• When they do something wrong, don't say "no" or "that's wrong". They'll often respond by doing something else that's wrong. Instead, just tell them what to do and why.
  • Try not to ask yes-or-no questions. Nobody wants to look foolish, so their answer is likely to be a guess. "Did you attach to the file server?" will get you less information than "What did you do after you turned the computer on?".
  • Explain your thinking. Don't make it mysterious. If something is true, show them how they can see it's true. When you don't know, say "I don't know". When you're guessing, say "let's try ... because ...". Resist the temptation to appear all-knowing. Help them learn to think the problem through.
  • Be aware of how abstract your language is. "Get into the editor" is abstract and "press this key" is concrete. Don't say anything unless you intend for them to understand it. Keep adjusting your language downward towards concrete units until they start to get it, then slowly adjust back up towards greater abstraction so long as they're following you. When formulating a take-home lesson ("when it does this and that, you should try such-and-such"), check once again that you're using language of the right degree of abstraction for this user right now.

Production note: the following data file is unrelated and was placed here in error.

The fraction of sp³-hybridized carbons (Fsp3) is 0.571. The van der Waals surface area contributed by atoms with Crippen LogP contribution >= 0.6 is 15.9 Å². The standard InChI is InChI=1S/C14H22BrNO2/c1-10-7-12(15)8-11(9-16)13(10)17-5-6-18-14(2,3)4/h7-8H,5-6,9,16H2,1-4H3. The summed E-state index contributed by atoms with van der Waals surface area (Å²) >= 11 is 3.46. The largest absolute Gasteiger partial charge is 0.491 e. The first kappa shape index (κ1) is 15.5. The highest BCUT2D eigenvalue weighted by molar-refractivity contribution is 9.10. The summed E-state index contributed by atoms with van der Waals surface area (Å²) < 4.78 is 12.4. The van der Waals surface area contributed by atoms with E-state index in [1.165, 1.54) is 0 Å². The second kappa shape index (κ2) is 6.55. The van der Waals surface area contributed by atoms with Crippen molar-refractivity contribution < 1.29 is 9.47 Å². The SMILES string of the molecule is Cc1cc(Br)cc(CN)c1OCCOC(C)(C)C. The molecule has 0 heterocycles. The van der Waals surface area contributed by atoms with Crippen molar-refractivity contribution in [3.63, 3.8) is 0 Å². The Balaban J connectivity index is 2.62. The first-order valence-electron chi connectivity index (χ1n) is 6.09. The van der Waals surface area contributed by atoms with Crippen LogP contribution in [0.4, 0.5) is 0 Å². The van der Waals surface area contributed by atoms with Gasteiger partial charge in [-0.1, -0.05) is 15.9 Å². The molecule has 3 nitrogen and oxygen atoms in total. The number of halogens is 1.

• Tell them to really read the messages, such as errors, that the computer generates.
  • Whenever they start to blame themselves, respond by blaming the computer. Then keep on blaming the computer, no matter how many times it takes, in a calm, authoritative tone of voice. If you need to show off, show off your ability to criticize bad design. When they get nailed by a false assumption about the computer's behavior, tell them their assumption was reasonable. Tell *yourself* that it was reasonable.